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Dirty Laundry

Why the campaign against Washstation is more important than it seems.

The Students’ Association, has come under quite a lot of flack recently for being too sedentary on a myriad of issues: climate change is still a worry, Brexit remains unresolved (pardon the pun) and eternal world peace, at the time of writing, appears no closer to becoming reality. Instead, many believe that the Association has been turning its attention to far too menial a problem – the circuit laundry system present across university halls, otherwise known as Washstation. For some, I can see why this may come across as something unimportant, trivial, and pointless. However, I believe that the campaign being led against Washstation is a crucial one – one that touches on far more than mere washing machines.

Given that washing machines are the manifest reason for the campaign, it’s worth looking at why. As anyone who lives in halls will tell you that, firstly, they are far too expensive. On the cheapest settings, an eco-wash and dry cycle will set you back £3.40. To those who don’t reside in halls, this may not seem overly expensive at all; a good washing for the equivalent of almost 3.5 Greggs sausage rolls probably seems reasonable. Sadly, the price problem is only one in an extended series of hurdles and hiccups plaguing the system.

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Clothes get lost – seemingly sucked up by the machines – or have allegedly come out ruined. The ‘laundry card’ for which you must pay £2, before even putting any money on it, is a jumped-up piece of plastic that, if lost or stolen, disappears alongside all the money that you’ve put on it. The site itself has the air of ‘I’m in year 10 and this is the first time I’ve ever used HTML’ to it, and, adding insult to injury, online payments can only be made in multiples of £5. I’m sure it is – hypothetically – possible to do your washings in such a way that you eventually reduce your balance to £0, but so unlikely given the prices of each wash, that you may wonder why they don’t allow you to put a custom sum of your choosing onto your card.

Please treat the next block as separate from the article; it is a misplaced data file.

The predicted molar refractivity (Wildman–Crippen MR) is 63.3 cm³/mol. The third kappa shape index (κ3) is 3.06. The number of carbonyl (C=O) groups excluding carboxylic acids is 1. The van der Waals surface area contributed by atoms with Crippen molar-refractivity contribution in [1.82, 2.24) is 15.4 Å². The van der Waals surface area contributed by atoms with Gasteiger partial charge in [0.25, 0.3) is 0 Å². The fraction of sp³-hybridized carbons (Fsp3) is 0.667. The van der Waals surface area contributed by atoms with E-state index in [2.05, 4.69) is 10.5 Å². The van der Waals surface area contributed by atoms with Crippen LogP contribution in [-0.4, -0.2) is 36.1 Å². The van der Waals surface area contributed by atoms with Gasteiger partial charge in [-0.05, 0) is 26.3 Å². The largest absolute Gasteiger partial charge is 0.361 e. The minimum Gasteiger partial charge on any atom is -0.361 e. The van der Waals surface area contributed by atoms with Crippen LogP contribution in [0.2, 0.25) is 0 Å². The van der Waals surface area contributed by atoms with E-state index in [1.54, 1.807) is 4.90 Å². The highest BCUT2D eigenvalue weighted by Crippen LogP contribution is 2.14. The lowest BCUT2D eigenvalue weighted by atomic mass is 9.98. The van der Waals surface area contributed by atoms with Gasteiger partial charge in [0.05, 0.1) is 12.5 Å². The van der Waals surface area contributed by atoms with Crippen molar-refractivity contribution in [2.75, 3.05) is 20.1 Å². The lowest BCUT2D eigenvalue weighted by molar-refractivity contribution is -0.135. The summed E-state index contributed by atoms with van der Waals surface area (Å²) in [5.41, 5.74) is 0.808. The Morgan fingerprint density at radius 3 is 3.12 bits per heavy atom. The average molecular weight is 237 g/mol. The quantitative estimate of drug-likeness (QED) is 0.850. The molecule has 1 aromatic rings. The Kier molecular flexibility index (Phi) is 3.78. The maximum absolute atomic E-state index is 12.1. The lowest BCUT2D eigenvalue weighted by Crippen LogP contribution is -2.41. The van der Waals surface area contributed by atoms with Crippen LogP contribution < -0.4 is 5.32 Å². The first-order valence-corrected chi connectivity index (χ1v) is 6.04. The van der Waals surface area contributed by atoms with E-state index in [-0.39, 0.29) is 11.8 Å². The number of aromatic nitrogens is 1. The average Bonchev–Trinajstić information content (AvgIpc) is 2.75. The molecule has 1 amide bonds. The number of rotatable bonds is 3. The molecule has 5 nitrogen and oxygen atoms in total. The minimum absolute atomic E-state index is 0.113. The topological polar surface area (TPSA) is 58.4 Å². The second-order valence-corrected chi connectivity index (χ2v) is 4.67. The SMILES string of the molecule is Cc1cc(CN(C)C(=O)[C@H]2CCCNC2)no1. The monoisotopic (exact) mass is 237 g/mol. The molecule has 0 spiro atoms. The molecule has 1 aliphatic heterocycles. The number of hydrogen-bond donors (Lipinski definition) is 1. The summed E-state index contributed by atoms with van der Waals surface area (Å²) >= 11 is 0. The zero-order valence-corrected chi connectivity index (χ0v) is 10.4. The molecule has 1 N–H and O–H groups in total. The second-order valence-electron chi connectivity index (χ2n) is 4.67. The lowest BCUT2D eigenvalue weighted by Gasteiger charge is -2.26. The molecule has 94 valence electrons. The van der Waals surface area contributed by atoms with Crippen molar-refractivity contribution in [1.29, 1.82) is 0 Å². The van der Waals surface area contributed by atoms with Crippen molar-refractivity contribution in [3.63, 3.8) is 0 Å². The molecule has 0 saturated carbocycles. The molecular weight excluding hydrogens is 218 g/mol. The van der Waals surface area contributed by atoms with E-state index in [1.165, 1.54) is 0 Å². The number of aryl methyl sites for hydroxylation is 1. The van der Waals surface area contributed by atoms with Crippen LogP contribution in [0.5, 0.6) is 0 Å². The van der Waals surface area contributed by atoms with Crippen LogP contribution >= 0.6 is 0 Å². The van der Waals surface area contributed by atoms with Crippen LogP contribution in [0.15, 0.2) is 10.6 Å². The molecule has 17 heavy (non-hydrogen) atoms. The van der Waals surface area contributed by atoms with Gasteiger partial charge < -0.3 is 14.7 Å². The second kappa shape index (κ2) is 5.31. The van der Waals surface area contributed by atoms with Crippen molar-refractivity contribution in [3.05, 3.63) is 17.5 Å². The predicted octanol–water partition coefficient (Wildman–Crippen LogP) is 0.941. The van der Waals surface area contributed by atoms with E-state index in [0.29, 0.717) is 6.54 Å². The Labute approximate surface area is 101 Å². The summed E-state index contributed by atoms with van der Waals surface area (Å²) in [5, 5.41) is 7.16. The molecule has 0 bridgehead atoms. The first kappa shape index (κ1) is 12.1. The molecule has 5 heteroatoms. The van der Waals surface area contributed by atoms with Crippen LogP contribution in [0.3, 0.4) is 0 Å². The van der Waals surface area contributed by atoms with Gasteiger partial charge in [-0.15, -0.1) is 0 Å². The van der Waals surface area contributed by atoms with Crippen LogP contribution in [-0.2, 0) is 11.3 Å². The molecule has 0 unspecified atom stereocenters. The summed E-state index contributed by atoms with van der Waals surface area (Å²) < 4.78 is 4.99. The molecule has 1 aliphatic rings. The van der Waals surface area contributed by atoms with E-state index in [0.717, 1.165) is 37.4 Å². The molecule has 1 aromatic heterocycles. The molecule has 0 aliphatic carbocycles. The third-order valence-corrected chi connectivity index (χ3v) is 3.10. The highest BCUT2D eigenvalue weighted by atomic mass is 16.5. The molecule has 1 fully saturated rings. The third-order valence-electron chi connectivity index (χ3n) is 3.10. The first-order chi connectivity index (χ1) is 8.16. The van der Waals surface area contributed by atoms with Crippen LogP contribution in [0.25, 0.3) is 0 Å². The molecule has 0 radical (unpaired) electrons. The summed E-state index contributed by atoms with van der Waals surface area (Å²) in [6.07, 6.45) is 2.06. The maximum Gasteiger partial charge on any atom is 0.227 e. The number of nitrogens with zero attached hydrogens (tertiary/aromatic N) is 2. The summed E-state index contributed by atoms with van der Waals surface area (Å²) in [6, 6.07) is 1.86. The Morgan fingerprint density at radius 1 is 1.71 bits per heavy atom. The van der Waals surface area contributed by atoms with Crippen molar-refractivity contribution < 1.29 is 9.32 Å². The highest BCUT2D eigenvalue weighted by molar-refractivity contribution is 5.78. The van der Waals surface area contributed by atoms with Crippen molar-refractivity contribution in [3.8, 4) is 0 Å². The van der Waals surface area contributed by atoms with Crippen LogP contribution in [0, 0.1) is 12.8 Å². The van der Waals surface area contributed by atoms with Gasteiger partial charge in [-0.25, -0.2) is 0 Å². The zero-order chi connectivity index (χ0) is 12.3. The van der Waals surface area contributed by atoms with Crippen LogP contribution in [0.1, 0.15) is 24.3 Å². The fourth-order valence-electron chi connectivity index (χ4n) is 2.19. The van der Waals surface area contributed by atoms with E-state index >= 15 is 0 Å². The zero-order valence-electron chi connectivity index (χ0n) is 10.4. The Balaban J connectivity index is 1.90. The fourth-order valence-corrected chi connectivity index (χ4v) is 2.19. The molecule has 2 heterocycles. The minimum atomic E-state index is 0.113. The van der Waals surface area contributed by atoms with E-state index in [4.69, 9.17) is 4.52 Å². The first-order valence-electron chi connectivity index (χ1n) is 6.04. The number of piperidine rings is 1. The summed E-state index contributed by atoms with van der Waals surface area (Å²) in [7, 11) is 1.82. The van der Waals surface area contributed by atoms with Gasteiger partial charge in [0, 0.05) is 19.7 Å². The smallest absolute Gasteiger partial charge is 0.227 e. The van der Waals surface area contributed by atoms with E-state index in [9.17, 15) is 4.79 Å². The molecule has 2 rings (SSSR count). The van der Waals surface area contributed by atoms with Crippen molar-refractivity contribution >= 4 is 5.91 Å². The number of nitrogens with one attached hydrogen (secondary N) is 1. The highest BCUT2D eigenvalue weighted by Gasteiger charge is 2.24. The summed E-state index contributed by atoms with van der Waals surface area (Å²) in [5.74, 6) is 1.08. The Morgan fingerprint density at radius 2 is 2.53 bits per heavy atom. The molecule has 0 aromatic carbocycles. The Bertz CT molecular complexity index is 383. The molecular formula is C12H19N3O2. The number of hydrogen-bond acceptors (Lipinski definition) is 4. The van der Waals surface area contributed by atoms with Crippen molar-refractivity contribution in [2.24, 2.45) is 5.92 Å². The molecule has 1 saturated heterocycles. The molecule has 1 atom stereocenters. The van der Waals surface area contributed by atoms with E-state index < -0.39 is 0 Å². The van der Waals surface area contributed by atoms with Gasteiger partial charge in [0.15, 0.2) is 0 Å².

Of course, you don’t actually. They do this – exploiting students who have to choose between personal hygiene and a dodgy, overpriced service – because they can, and because they make a killing from it. According to Npower, per hour long wash the average washing machine uses 16p worth of electricity, so where is the extra cost of £2 coming from? It certainly isn’t the detergent, because you have to buy that and put it in with the laundry yourself!

Photo: Unsplash

Only in this context can it be seen just why the campaign against Washstation is so important: it is not simply a campaign against frustrating washing machines, and it is certainly not a campaign against having to buy our own laundry detergent tablets. It’s a campaign against a company that is unjustly taking advantage of students who have no means of resistance – beyond death and taxes, laundry is (for most people) a certainty of life in the modern day.

Anonymously, it’s easy to make fun of a campaign that seems so mild in its ambition. Publicly, it’s slightly trickier. In reality, any current criticism of ‘low-aiming’ campaigns doesn’t hold water. At a university as well-established and well-structured as St Andrews, big changes don’t need to, and shouldn’t, be made. Instead, over time, seemingly small but definitively achievable goals should be the focus if students’ lives are to be improved. The campaign against Washstation is an example of this approach: it is a manifest problem; it is affecting large numbers of the student population, not only here, but across the country; and above all else, the campaign’s desired outcome – a better deal for students – is tangibly within our reach.

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